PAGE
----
Perceptions of fame get complicated in tale of psychic teen living in a movie set

New hi-lo novel from Carol Matas carries message of acceptance

In her new novel for middle-grade readers, Zevi Takes the Spotlight, prolific Winnipeg author Carol Matas wanted to challenge perceptions of fame.

“Fame has become something that young people aspire to. And that aspiration doesn’t necessarily include making the world better, or excelling at a sport or an art, quite the contrary – fame can stand alone as something you want to be when you grow up,” she says.

Zevi Takes the Spotlight brings together elements of psychic phenomena, the film industry, and Jewish culture. Accessibly written and printed in a dyslexia-friendly font, this high-interest novel was produced specifically for students aged 9 to 12 who are reading below grade level.

Matas is the author of over 47 books for young people, in genres including historical fiction, sci-fi, supernatural, and thriller. But Zevi Takes the Spotlight is her first hi-lo novel. The new format came with new challenges in the writing process.

“Maybe because I write so many historical books, or maybe because I like to challenge my readers, I do enjoy using some big words,” she admits. “Those words could not be used, so I was often looking at the thesaurus for substitutes. I was very lucky to have an amazing editor.”

Zevi, Matas’s 13-year-old protagonist, dreams of becoming a famous actor. When a film crew wants to turn his home into a movie set, Zevi sees his chance to gain experience as an extra. But when his psychic abilities keep warning him just in time to save the lead actor from strange accidents on set, Zevi is thrust into the spotlight for all the wrong reasons.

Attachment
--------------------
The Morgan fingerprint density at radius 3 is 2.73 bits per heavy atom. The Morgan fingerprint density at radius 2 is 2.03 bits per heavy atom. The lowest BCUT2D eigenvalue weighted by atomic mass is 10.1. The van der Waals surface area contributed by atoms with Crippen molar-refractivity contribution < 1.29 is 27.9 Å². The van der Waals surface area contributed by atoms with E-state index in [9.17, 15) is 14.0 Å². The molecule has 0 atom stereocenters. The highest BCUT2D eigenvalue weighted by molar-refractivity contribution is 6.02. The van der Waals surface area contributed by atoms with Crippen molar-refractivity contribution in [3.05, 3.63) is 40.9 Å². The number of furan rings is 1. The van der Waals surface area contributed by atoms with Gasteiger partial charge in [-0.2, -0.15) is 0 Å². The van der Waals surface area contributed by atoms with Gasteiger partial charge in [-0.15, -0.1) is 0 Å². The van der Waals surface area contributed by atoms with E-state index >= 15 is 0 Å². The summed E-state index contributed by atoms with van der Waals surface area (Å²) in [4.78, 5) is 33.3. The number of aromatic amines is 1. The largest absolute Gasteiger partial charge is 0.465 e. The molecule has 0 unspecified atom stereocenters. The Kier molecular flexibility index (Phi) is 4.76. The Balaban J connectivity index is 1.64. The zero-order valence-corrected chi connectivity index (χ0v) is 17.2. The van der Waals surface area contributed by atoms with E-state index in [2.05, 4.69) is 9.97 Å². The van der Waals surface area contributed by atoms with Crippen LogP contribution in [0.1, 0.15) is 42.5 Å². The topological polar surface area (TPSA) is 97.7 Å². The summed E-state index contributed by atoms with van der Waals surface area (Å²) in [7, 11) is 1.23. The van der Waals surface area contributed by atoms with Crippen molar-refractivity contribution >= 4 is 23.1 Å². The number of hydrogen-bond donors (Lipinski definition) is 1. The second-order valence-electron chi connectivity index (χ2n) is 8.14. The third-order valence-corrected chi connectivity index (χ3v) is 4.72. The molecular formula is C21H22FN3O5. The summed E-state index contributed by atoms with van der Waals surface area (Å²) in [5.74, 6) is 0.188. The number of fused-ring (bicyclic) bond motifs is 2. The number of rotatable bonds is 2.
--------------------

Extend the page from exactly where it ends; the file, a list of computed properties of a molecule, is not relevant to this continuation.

The mystery of who is causing these accidents draws the reader in, as does Zevi’s relatable struggle not to be underestimated by the adults around him.

Carol Matas
Carol Matas

Matas drew on her own experiences when developing Zevi’s artistic ambitions. “Before I became a writer, I was an actor,” the graduate of the Actor’s Lab in London, England, says.

“The film world is a perfect place to explore themes of fame. And I was very lucky to have a professor from the University of Winnipeg, John Kozak, who agreed to help me with all the technical aspects of a movie set. It’s complicated!” The detailed depictions of a movie set are sure to interest readers with film aspirations of their own.

Skilfully woven throughout the story are references to Jewish identity and culture, which is an important part of many of Matas’s works.

“To write about a Jewish character and to let the readers see that they are just the same as any other kid is important,” says Matas. “I hope that the main feeling they will get from Mom and Dad in the book is one of caring, warmth, and acceptance.

“And from Zevi they will see a normal kid who is just like them, trying to do the best he can in a world where maybe he can’t control a lot, but he tries to make the best decisions possible.”